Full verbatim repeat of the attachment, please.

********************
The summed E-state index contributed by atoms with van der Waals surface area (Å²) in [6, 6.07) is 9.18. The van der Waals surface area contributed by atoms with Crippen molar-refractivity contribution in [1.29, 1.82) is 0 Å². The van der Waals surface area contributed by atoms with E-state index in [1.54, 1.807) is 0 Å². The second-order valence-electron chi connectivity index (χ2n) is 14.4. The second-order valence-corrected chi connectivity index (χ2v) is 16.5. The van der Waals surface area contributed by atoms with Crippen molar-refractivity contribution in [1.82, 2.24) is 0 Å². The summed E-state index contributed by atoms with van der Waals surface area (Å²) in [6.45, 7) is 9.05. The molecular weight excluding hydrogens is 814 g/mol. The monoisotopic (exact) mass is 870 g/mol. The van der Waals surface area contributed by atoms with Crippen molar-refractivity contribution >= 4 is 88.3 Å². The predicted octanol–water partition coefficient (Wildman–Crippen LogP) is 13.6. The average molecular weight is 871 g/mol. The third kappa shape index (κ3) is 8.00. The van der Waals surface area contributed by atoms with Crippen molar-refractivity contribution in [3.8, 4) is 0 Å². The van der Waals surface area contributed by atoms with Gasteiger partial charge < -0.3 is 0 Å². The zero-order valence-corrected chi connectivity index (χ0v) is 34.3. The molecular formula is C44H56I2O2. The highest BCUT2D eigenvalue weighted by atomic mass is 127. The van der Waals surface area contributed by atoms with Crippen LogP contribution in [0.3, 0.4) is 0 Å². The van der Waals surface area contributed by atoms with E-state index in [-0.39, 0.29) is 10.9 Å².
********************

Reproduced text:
The summed E-state index contributed by atoms with van der Waals surface area (Å²) in [6, 6.07) is 9.18. The van der Waals surface area contributed by atoms with Crippen molar-refractivity contribution in [1.29, 1.82) is 0 Å². The van der Waals surface area contributed by atoms with E-state index in [1.54, 1.807) is 0 Å². The second-order valence-electron chi connectivity index (χ2n) is 14.4. The second-order valence-corrected chi connectivity index (χ2v) is 16.5. The van der Waals surface area contributed by atoms with Crippen molar-refractivity contribution in [1.82, 2.24) is 0 Å². The summed E-state index contributed by atoms with van der Waals surface area (Å²) in [6.45, 7) is 9.05. The molecular weight excluding hydrogens is 814 g/mol. The monoisotopic (exact) mass is 870 g/mol. The van der Waals surface area contributed by atoms with Crippen molar-refractivity contribution >= 4 is 88.3 Å². The predicted octanol–water partition coefficient (Wildman–Crippen LogP) is 13.6. The average molecular weight is 871 g/mol. The third kappa shape index (κ3) is 8.00. The van der Waals surface area contributed by atoms with Crippen molar-refractivity contribution in [3.8, 4) is 0 Å². The van der Waals surface area contributed by atoms with Gasteiger partial charge < -0.3 is 0 Å². The zero-order valence-corrected chi connectivity index (χ0v) is 34.3. The molecular formula is C44H56I2O2. The highest BCUT2D eigenvalue weighted by atomic mass is 127. The van der Waals surface area contributed by atoms with Crippen LogP contribution in [0.3, 0.4) is 0 Å². The van der Waals surface area contributed by atoms with E-state index in [-0.39, 0.29) is 10.9 Å².